- String ensemble. For Violin, viola, cello and double bass students.
- Choirs. Performance choir, “blue Notes”, Christchurch School’s Music Festival choir and Suzanne Prentice choir.
- Rock Bands. Groove,
setting up a PA.
- Technical skills. Interested students are trained in sound production, recording and other technical aspects supporting music performance.
- Computer music. A well-equipped computer music lab is available where students can learn to make their own recordings
using a multi-track recording software. The widely used professional notation software “Sibelius” is available on all the computers.
Once students have prepared songs they can use the recording studio to record and edit them, and produce their own CDs.
At the end of each year the school produces a CD with highlights from the year’s music programme.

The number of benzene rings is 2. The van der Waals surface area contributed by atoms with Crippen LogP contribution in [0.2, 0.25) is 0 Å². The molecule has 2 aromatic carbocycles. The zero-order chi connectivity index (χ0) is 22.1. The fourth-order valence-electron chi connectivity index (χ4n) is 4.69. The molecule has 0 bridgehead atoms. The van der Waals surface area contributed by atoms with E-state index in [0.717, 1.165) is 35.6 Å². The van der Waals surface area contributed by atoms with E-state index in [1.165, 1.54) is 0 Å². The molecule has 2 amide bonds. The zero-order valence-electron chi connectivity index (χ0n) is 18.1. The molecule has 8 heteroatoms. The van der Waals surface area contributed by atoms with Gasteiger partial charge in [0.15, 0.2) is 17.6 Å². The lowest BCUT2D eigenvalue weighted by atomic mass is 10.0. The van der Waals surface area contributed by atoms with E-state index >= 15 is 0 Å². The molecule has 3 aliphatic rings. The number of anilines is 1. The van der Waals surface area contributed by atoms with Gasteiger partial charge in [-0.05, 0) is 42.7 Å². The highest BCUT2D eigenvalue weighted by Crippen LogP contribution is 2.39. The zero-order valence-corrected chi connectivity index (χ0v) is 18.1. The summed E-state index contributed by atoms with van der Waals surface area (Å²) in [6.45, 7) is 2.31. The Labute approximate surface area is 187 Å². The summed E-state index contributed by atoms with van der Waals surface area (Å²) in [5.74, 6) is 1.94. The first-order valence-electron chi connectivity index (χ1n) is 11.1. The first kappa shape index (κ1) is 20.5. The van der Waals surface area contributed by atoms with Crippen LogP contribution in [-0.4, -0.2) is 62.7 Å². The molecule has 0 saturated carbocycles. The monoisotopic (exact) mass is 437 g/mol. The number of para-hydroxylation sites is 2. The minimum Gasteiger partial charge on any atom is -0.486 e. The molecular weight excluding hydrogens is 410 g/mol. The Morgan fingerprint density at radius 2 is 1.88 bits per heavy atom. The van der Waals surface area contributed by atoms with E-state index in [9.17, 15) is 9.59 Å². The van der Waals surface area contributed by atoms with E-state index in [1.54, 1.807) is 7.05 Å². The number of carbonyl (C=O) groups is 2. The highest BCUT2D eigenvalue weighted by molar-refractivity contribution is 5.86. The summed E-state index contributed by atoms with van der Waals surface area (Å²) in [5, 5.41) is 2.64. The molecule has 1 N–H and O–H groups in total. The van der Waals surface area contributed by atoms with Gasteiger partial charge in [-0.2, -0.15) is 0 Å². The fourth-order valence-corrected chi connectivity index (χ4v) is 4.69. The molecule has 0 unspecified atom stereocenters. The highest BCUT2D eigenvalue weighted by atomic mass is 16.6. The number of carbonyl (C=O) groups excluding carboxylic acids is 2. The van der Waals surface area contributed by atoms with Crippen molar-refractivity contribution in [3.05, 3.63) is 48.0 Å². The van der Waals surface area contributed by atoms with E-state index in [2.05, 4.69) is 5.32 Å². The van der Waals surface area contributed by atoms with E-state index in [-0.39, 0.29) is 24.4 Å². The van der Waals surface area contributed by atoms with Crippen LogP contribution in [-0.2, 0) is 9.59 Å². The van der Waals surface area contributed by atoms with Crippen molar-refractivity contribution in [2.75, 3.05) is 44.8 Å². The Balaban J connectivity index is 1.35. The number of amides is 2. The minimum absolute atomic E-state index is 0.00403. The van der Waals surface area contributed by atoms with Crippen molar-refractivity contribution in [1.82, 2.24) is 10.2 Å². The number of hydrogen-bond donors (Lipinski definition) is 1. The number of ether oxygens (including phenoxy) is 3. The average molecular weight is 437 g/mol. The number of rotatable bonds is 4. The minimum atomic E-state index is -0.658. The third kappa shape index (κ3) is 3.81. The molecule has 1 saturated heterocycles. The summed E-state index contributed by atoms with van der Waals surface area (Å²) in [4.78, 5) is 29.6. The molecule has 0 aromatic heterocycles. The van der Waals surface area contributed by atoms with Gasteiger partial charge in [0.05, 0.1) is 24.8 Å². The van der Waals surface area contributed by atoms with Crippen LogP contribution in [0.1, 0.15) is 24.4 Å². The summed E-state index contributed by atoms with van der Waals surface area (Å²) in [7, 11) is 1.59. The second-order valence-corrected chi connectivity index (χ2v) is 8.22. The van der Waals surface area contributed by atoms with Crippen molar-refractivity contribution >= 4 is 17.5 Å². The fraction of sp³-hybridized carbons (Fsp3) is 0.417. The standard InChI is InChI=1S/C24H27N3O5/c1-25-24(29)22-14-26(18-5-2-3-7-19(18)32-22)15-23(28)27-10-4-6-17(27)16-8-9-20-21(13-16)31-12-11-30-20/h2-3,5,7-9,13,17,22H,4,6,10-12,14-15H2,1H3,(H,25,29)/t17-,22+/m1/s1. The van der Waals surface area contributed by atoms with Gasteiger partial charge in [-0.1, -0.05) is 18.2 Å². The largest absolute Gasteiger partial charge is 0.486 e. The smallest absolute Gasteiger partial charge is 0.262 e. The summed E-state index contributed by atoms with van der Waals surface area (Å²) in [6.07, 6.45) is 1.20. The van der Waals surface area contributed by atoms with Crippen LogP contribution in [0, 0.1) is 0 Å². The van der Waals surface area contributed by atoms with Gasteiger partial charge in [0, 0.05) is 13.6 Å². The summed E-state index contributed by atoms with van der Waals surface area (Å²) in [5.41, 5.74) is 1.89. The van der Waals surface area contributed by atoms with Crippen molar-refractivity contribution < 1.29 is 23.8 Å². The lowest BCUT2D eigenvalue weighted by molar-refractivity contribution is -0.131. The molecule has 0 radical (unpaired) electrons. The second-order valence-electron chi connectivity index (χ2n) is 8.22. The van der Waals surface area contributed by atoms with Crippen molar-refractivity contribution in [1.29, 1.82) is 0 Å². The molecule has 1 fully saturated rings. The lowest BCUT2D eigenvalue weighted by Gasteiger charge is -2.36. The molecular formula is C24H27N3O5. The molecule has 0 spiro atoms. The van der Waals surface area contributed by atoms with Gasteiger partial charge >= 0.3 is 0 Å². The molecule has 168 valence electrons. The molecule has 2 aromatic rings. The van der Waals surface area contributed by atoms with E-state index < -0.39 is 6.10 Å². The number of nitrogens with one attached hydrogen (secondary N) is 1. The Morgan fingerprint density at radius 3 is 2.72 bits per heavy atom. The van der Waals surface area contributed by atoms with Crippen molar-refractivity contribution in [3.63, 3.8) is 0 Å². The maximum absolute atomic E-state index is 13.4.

The centre was designed through extensive consultation:
- Many schools with music suites were visited, and the teachers who use the facilities were interviewed to find out what aspects work well and which don’t.
One problem with some designs was that hard surfaces or thin walls made them unsuitable acoustically.
- Input was sought from itinerant teachers, since they would be working in the building, and most of them would visit several
schools each week. For example, they highlighted the importance of having facilities close to the teaching rooms such as a photocopier and
tea/coffee facilities, as itinerants often only visit the school for an hour or two, and may not have much spare time on either side of their teaching.
The facility is available for community use. If you are interested in finding out more about any aspect of the centre
or the school’s music programme, please
contact Judith Bell:
Updated: June 2006